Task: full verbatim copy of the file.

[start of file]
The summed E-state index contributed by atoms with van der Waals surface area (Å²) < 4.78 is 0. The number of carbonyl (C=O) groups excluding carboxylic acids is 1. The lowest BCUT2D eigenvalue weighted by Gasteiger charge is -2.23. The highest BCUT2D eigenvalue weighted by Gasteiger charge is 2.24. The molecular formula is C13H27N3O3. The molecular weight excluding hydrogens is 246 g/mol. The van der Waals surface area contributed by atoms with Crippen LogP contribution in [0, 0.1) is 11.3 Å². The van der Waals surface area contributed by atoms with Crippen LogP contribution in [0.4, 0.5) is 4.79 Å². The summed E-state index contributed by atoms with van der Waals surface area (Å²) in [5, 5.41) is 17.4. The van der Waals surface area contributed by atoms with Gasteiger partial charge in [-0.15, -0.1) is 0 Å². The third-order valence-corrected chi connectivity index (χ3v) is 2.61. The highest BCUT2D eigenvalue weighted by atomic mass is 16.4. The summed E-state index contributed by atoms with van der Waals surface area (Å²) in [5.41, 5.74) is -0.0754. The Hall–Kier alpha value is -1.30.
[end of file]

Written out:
The summed E-state index contributed by atoms with van der Waals surface area (Å²) < 4.78 is 0. The number of carbonyl (C=O) groups excluding carboxylic acids is 1. The lowest BCUT2D eigenvalue weighted by Gasteiger charge is -2.23. The highest BCUT2D eigenvalue weighted by Gasteiger charge is 2.24. The molecular formula is C13H27N3O3. The molecular weight excluding hydrogens is 246 g/mol. The van der Waals surface area contributed by atoms with Crippen LogP contribution in [0, 0.1) is 11.3 Å². The van der Waals surface area contributed by atoms with Crippen LogP contribution in [0.4, 0.5) is 4.79 Å². The summed E-state index contributed by atoms with van der Waals surface area (Å²) in [5, 5.41) is 17.4. The van der Waals surface area contributed by atoms with Gasteiger partial charge in [-0.15, -0.1) is 0 Å². The third-order valence-corrected chi connectivity index (χ3v) is 2.61. The highest BCUT2D eigenvalue weighted by atomic mass is 16.4. The summed E-state index contributed by atoms with van der Waals surface area (Å²) in [5.41, 5.74) is -0.0754. The Hall–Kier alpha value is -1.30.